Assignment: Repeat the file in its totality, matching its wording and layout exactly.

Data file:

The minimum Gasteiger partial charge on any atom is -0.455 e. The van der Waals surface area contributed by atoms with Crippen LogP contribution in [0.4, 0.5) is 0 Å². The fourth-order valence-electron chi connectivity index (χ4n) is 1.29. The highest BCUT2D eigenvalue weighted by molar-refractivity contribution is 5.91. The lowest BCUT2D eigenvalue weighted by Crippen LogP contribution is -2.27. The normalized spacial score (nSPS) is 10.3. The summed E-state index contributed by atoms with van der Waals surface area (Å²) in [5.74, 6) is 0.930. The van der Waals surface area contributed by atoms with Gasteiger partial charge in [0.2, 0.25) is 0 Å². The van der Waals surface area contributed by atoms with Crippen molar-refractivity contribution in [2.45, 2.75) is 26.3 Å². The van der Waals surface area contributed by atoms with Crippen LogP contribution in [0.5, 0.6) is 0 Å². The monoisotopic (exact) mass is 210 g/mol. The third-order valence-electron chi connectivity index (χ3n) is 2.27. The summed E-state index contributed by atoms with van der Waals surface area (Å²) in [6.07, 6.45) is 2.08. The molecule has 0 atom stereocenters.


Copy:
The minimum Gasteiger partial charge on any atom is -0.455 e. The van der Waals surface area contributed by atoms with Crippen LogP contribution in [0.4, 0.5) is 0 Å². The fourth-order valence-electron chi connectivity index (χ4n) is 1.29. The highest BCUT2D eigenvalue weighted by molar-refractivity contribution is 5.91. The lowest BCUT2D eigenvalue weighted by Crippen LogP contribution is -2.27. The normalized spacial score (nSPS) is 10.3. The summed E-state index contributed by atoms with van der Waals surface area (Å²) in [5.74, 6) is 0.930. The van der Waals surface area contributed by atoms with Gasteiger partial charge in [0.2, 0.25) is 0 Å². The van der Waals surface area contributed by atoms with Crippen molar-refractivity contribution in [2.45, 2.75) is 26.3 Å². The van der Waals surface area contributed by atoms with Crippen LogP contribution in [0.5, 0.6) is 0 Å². The monoisotopic (exact) mass is 210 g/mol. The third-order valence-electron chi connectivity index (χ3n) is 2.27. The summed E-state index contributed by atoms with van der Waals surface area (Å²) in [6.07, 6.45) is 2.08. The molecule has 0 atom stereocenters.